• GfK says family and all-inclusive bookings continue to drive the market. All-inclusive bookings are up 7% season to date and 18% in the week to August 10, with family bookings up 21% in the week.
• Thomas Cook’s shares were down another 9% yesterday with TUI down 4% as investors digested the latter’s Q3 trading update and reacted to global issues
• The Eurostar has reported passenger numbers up 3% to 2.88m during Q2 2019, with sales revenue up 2% to £263m.
• The founder of the recently busted short-break operator Super Break, Gordon Miller is hoping to resurrect the brand and is calling for the backing of agents’.
• Rail passengers in the UK are set to be hit by further price hikes next year. The increase will be based on the Retail Prices Index (RPI) inflation measure for July of 2.8%.
• The planned strike by workers at Heathrow next week has been suspended. Disruption would have impacted the 23-24 August Bank Holiday Weekend.
• Gaming company GVC has reported H1 numbers saying it has ‘strong operational momentum’ and that its ‘full year outlook [is] ahead of expectations.’
• GVC says net gaming revenue is up 5% on a pro-forma basis with PBT of £2.1m vs £113.8m last year. CEO Kenneth Alexander says ‘the Group’s performance in the first half was extremely pleasing.’
• Mr Alexander says ‘the strong trading performance of the Online business means that any potential costs in 2019 associated with the new sports-betting licences in Germany are expected to be fully mitigated. With the outperformance in UK Retail, and Online and European Retail trading in-line with expectations, the Board now expects the Group to deliver full year 2019 EBITDA within a £650m-£670m range.’
• Nintendo has outspent all of its competitors during July with ad-spending reaching $3.7m, taking a 60% cut of the market.
FINANCE & ECONOMICS:
• The rate of inflation in the UK increased from 2.0% to 2.1% in the year to July. Analysts had been expecting a drop to 1.9%.
• The NIESR says ‘underlying inflation remained unchanged at 1 per cent in the year to July 2019.’ It says ‘at the regional level, underlying inflation was highest in the North at 1.4 per cent and lowest in the South East at 0.9 per cent in the year to July 2019.
• The NIESR says ‘price decreases outnumbered price increases but sharp increases in consumer services, such as housing and household services, contributed to the increase this month. On this basis, we expect CPI inflation to settle just above the Bank of England’s target of 2 per cent in the coming year.’
• Germany’s economy shrank in Q2 this year by 0.1%.
• The Evening Standard reports that London house prices have now registered their longest run of declines in more than 25yrs. Prices last fell this consistently in the 1990-1993 period. Prices are down by 2.7% in the year to June.
• Telegraph reports that Britain’s car industry ‘has braced’ for the impact of Brexit once already this year, running up costs and suffering disruption when the country failed to leave the EU as expected on March 29. It quotes the SMMT as saying ‘we can never be ready for no deal. The most obvious worry is tariffs.’
• Sterling little changed at €1.0812 and $1.2054. Oil down a dollar and a half at $59.11. UK 10yr gilt yield down by 5bps at 0.49%. World markets all lower yesterday on recession concerns. Far East down in Thursday trade.
• Brexit & politics:
o Boris Johnson has accused MPs ‘who think they can block Brexit’ of being in a ‘terrible collaboration’ with the EU.
o PM alleges EU is less willing to compromise because of the Tory Party’s current internal disagreements. Could be buck-passing before the buck has even arrived.
o MPs have called the PM’s comments a ‘big deflection exercise’.
o Ex-chancellor Philip Hammond says demanding the total abolition of the backstop effectively scuppers any chance of a deal.
o Independent quotes ‘EU source’ as saying there is no basis for agreement between the UK & the EU.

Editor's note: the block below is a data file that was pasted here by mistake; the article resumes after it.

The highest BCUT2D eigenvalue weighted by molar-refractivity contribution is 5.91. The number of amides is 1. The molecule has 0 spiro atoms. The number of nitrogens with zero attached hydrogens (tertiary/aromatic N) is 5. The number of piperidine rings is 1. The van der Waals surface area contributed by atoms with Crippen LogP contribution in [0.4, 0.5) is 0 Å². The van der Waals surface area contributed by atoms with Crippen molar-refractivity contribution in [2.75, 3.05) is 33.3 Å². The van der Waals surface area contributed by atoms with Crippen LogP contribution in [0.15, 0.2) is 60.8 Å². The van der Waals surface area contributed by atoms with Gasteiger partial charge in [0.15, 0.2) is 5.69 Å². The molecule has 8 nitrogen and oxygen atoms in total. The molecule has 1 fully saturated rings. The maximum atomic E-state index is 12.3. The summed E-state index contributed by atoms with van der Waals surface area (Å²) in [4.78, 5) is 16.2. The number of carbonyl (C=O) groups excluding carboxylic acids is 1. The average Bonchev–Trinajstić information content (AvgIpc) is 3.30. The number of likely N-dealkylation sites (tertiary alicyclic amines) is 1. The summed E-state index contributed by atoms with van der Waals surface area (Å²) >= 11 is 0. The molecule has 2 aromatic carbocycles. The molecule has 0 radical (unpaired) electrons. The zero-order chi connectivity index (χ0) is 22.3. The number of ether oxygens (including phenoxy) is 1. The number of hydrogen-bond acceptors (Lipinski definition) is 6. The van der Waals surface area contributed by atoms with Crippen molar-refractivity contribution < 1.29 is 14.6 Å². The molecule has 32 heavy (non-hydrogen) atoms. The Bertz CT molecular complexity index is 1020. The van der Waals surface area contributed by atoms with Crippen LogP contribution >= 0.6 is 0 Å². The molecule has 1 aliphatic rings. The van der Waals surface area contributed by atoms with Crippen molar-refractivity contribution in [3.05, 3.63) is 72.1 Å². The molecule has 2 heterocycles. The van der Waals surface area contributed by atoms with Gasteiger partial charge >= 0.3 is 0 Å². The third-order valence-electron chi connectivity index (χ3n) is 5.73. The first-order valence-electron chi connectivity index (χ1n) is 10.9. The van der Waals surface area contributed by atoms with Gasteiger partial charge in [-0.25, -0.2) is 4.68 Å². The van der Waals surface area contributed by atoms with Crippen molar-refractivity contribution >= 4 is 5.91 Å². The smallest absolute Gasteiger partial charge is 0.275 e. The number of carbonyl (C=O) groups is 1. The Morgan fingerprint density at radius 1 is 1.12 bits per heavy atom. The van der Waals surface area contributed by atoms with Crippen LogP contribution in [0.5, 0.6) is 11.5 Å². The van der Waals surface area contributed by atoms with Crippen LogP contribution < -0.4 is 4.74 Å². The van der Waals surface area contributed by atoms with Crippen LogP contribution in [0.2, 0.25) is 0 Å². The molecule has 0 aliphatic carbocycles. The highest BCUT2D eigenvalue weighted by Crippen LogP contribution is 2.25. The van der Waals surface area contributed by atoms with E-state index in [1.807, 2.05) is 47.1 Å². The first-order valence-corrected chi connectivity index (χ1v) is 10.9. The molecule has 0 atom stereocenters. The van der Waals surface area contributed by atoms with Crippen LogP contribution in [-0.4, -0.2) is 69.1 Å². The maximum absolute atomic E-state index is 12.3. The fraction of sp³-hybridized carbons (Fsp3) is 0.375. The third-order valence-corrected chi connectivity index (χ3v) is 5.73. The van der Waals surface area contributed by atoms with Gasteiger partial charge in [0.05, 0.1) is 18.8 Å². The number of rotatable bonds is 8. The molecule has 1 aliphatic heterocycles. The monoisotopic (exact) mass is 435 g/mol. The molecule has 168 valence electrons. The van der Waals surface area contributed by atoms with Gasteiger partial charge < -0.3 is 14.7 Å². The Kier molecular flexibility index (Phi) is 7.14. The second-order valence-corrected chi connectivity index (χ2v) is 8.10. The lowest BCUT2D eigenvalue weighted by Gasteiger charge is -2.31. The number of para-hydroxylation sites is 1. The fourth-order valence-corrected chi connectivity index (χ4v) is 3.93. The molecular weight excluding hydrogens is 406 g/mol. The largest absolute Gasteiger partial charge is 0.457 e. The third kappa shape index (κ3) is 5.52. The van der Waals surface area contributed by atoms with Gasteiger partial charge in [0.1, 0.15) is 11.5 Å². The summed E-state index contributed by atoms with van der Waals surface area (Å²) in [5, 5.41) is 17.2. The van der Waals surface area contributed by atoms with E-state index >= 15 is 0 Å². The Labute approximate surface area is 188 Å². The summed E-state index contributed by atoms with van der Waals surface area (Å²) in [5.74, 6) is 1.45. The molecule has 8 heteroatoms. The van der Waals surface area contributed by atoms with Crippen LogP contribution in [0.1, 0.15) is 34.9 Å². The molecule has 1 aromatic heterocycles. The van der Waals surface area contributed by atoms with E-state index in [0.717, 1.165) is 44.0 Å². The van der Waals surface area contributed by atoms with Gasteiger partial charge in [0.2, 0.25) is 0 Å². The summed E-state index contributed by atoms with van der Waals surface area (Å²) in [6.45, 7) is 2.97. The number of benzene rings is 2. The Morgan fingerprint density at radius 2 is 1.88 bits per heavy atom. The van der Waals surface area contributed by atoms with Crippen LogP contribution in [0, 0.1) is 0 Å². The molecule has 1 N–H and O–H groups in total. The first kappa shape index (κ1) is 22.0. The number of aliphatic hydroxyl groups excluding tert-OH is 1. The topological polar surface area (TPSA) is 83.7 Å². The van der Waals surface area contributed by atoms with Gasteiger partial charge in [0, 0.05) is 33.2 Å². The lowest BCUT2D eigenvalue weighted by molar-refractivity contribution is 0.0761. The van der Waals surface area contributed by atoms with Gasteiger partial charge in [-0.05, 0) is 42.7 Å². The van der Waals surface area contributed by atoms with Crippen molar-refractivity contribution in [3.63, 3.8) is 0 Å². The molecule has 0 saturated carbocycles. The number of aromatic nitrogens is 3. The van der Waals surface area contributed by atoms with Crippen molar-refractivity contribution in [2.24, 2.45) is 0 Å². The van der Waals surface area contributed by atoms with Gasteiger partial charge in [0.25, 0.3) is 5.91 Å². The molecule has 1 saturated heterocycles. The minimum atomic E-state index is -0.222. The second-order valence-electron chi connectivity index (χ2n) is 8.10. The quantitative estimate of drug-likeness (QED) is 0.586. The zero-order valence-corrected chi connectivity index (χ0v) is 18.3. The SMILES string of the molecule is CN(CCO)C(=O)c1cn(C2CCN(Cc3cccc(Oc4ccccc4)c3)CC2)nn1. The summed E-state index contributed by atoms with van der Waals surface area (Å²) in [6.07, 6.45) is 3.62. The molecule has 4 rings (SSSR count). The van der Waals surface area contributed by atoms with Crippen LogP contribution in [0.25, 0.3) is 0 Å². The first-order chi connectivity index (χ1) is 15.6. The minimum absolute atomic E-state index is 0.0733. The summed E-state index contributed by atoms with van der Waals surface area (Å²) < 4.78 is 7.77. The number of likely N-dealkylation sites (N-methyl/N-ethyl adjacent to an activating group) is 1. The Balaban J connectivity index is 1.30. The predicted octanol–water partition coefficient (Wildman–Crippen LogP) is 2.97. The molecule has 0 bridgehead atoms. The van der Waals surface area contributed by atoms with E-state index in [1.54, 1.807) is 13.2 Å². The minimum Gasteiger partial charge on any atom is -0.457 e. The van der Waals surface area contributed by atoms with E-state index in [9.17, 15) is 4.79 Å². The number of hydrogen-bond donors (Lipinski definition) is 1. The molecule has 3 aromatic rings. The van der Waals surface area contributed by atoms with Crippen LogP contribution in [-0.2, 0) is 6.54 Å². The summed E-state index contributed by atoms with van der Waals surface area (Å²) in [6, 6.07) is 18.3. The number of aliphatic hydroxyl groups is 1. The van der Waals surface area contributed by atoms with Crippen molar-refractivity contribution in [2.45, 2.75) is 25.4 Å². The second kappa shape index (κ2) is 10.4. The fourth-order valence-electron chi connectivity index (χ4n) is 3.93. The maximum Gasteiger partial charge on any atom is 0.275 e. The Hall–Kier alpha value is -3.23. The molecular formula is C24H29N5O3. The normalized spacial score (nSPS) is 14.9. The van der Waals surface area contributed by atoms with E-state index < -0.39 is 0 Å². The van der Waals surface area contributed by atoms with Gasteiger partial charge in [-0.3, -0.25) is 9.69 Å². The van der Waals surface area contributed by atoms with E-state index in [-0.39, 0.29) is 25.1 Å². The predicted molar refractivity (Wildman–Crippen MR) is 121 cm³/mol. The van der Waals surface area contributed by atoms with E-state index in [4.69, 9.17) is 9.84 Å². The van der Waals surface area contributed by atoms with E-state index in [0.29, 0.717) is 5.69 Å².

o Nancy Polosi has said that there is no chance of a US-UK trade deal getting through Congress if Brexit undermines the Good Friday Agreement.
o The head of US farming loby The American Farm Bureau, Zippy Duvall, has said that the UK must accept US health standards re food if there is to be a free trade agreement.
START THE DAY WITH A SONG:
Yesterday’s song was IDLES with Danny Nedelko. Today who sang:
It’s coming sometime and maybe,
I give a wrong time, stop a traffic line
Your future dream has sure been seen through
RETAIL WITH NICK BUBB:
Sports Direct: The 10% fall in the Sports Direct share price yesterday was a pretty savage response to the news that the company’s auditor has resigned, but most of that fall happened in the first couple of hours of trading and the price stabilised in the afternoon (as the wider market as falling on the back of the slump on Wall Street). The share buyback programme was not especially supportive (251,000 shares, not much more than 10% of the total trading volume, at c219p a share), so the market may have been satisfied by the hopeless statement at 2.40pm that Grant Thornton had decided to step down because the company wanted to appoint a “Big 4” auditor in the long-term (not that any of them would touch Sports Direct with a bargepole) and that “The Board are comfortable with Sports Direct’s accounts for the period ended 28 April 2019 and believe a fully robust audit was carried out of the
Planet ONS Watch: In “the real world”, as per the overall BRC-KPMG figures for July (the 4 weeks to July 27th), Retail Sales were pretty flat last month, given the impact of last year’s heatwave on supermarket trade, but we will find out at 9.30am this morning what “seasonally adjusted” life was like on the High Street on that strange parallel world, the Planet ONS (aka the world of the Office of National Statistics in Newport), via their official Retail Sales figures…Now, City economists (who still, unaccountably, treat the dubious-looking ONS figures as the gospel truth) generally expect a small rise of 0.1% in month-on-month seasonally adjusted sales volumes, but Capital Economics have pencilled in a 0.5% rise in July (to give year-on-year volume growth of 3.3%), for what it’s worth. We will be focusing, as usual, on the year-on-year, non-seasonally adjusted sales value figures and
Asda Watch: On the back of the Wal-Mart Q2 results in the US, the Asda Q2 update will be out at lunchtime. With the Q1 in mid-May, there was talk of a potential Asda IPO in the future and on an Easter-adjusted basis the calendar Q1 sales outcome was said to be up 0.5% LFL, but Q2 will have been more difficult, given tougher comps, so it will be interesting to see how the Asda PR team spin the outcome and what is said about the supermarket industry volume/price inflation outlook